Table 6 shows that statistical outcomes revealed a significant large effect of the variable ‘Dissociative Identity Disorder’, increasing PCL-5 (η2p = 0.06) as well as SDQ-5 (η2p = 0.14) symptoms, resulting in a large overall effect (η2p = 0.15). Furthermore, they revealed significant moderate to large effects of the variable ‘exit out of ORA structures’, decreasing PCL5 (η2p = 0.08), as well as SDQ-5 (η2p = 0.07) symptoms, resulting in an overall moderate to large effect (η2p = 0.11). The variable ‘ideological strategies used by perpetrators’ was associated with higher SDQ-5 (η2p = 0.11) symptoms, whereas this variable showed no statistical influence on PCL-5 symptoms, still resulting in an overall moderate to large multivariate effect (η2p = 0.11). The variable ‘psychotherapy’ revealed a non-significant statistical trend with a small to moderate effect size towards PCL-5 symptom amelioration and no statistically significant association with the SDQ-5. The variable ‘family involved in ORA structures’ revealed effects being far from significant in both PCL-5 and SDQ-5.

4. Discussion

The aim of the current study was to explore sample characteristics of German individuals who identified themselves as ORA victims, by means of an anonymous online survey. Another aim was to examine the associations between ORA practices and the use of health care with trauma-related symptom severity (PTSD and SD). The most obvious finding to emerge from the descriptive statistics is that the current sample has very special socio-demographic and psychopathological characteristics. First, it consists mostly of female participants. One possible explanation for this might be that males fall victim to ORA structures a lot less frequently than females, which is in line with sex ratios reported by previous studies on child sexual abuse [58], and also with an Australian sample of self-identified ORA victims (n = 21) with 76.2% females [4]. An additional explanation might be that females appear to be seeking help from mental health care services more frequently than males [59], and to take part in online-surveys more often than males [60].
Compared to a large, nationwide, random-sampled study in Germany [61], the current sample shows a larger ratio of non-heterosexual orientation (69.7% vs. 4.1%), that is a higher ratio of exclusively or mainly homosexuality (12.7% vs. 1.9%), a higher ratio of bisexuality (10.9% vs. 1.8%), and a higher ratio of asexuality (26.7% vs. 0.3%). This finding broadly supports the work of other studies in this area linking maltreatment in childhood with same-sex sexuality in adulthood [62], assuming, for example, that sexual abuse of girls by a male perpetrator causes female victims to be aversive to sexual relationships with men [63]. Likewise, the assumption can be made that CSA affects sexual interest or asexuality in adulthood, taking into account that there is as yet no empirical evidence. This is an important issue for future research. Another comparison to results of Matthiesen and colleagues [61] reveals that self-identified ORA victims show a smaller partnership ratio (42.4% vs. 78.0%), which may be explained by the indicated sexual aversion as well. Further, this is in line with results of a group of researchers, who found significant associations between reported CSA and increased sexual problems, as well as disruptions of intimate relationships by difficulties with trust [64]. All these findings seem to be consistent with the result that the parenthood ratio in the current sample of self-identified ORA victims is low (31.5%), compared to age-matched German females (about 79%) according to the BMFSFJ [65].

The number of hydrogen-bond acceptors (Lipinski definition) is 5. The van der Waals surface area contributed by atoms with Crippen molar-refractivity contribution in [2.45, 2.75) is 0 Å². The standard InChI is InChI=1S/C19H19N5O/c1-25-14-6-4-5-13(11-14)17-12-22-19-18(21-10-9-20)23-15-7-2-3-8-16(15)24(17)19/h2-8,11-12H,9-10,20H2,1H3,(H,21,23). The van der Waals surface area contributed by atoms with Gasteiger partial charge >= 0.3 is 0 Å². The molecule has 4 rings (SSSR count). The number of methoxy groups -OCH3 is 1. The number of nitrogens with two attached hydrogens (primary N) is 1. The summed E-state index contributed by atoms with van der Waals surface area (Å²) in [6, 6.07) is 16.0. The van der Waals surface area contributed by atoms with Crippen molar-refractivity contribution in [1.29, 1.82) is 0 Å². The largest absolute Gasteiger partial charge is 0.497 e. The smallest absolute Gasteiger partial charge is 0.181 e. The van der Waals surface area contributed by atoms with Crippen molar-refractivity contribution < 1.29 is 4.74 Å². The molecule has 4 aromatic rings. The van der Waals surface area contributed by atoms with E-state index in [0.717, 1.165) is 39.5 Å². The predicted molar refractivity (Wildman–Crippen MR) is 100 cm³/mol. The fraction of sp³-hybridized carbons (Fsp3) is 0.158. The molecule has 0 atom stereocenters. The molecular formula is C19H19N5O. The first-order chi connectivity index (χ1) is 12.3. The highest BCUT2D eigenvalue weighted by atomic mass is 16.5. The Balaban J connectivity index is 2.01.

Participants report repressed memory recovery with a large latency, possibly indicating a pronounced appearance of dissociative amnesia, which serves the purpose of allowing a child to maintain attachment to a person on whom they are dependent for survival in spite of severe traumatic experiences [66]. Fragmented and disorganized trauma memories are known to get more coherent, organized, and detailed as treatment progresses [67]. In this regard, it is relevant that participants in the current study reported an extensive use of mental health care (counseling, inpatient and outpatient treatment, number of professional supporters). This may be caused by the symptom severity, as well as by our recruitment strategy: we focused on networks, mailing lists and homepages that were ORA-specialized, and mental stability was an inclusion criterion. Using this strategy, we may have reached relatively viable individuals, who were likely to use the health care system (e.g., psychotherapy), and who may also be more likely to report that they have managed their exit out of ORA structures. This may reduce the generalizability of our results onto the population of ORA victims still being abused or receiving no support from health care services.